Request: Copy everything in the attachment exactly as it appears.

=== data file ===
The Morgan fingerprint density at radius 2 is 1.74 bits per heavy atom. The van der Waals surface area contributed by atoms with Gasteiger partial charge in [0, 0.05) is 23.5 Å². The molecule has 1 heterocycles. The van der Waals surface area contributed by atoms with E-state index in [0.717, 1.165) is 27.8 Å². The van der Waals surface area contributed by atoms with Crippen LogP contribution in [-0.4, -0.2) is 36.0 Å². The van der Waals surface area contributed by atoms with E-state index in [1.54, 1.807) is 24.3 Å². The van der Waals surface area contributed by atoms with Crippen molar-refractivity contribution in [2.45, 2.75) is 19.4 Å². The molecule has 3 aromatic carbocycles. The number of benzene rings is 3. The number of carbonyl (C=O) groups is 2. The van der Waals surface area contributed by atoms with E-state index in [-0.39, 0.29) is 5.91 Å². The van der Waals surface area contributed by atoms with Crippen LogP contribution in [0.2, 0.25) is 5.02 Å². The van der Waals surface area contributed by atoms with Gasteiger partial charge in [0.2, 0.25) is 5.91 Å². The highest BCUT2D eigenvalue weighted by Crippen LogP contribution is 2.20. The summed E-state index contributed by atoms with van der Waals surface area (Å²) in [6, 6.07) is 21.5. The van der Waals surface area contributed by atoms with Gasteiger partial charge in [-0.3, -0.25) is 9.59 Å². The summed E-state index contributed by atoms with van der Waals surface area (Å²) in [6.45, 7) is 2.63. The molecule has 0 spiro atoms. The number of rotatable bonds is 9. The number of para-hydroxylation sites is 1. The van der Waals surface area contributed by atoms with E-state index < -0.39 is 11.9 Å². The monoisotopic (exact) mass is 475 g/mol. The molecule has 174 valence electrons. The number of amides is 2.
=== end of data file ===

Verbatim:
The Morgan fingerprint density at radius 2 is 1.74 bits per heavy atom. The van der Waals surface area contributed by atoms with Gasteiger partial charge in [0, 0.05) is 23.5 Å². The molecule has 1 heterocycles. The van der Waals surface area contributed by atoms with E-state index in [0.717, 1.165) is 27.8 Å². The van der Waals surface area contributed by atoms with Crippen LogP contribution in [-0.4, -0.2) is 36.0 Å². The van der Waals surface area contributed by atoms with E-state index in [1.54, 1.807) is 24.3 Å². The van der Waals surface area contributed by atoms with Crippen molar-refractivity contribution in [2.45, 2.75) is 19.4 Å². The molecule has 3 aromatic carbocycles. The number of benzene rings is 3. The number of carbonyl (C=O) groups is 2. The van der Waals surface area contributed by atoms with E-state index in [-0.39, 0.29) is 5.91 Å². The van der Waals surface area contributed by atoms with Crippen LogP contribution in [0.2, 0.25) is 5.02 Å². The van der Waals surface area contributed by atoms with Gasteiger partial charge in [0.2, 0.25) is 5.91 Å². The highest BCUT2D eigenvalue weighted by Crippen LogP contribution is 2.20. The summed E-state index contributed by atoms with van der Waals surface area (Å²) in [6, 6.07) is 21.5. The van der Waals surface area contributed by atoms with Gasteiger partial charge in [-0.3, -0.25) is 9.59 Å². The summed E-state index contributed by atoms with van der Waals surface area (Å²) in [6.45, 7) is 2.63. The molecule has 0 spiro atoms. The number of rotatable bonds is 9. The number of para-hydroxylation sites is 1. The van der Waals surface area contributed by atoms with E-state index < -0.39 is 11.9 Å². The monoisotopic (exact) mass is 475 g/mol. The molecule has 174 valence electrons. The number of amides is 2.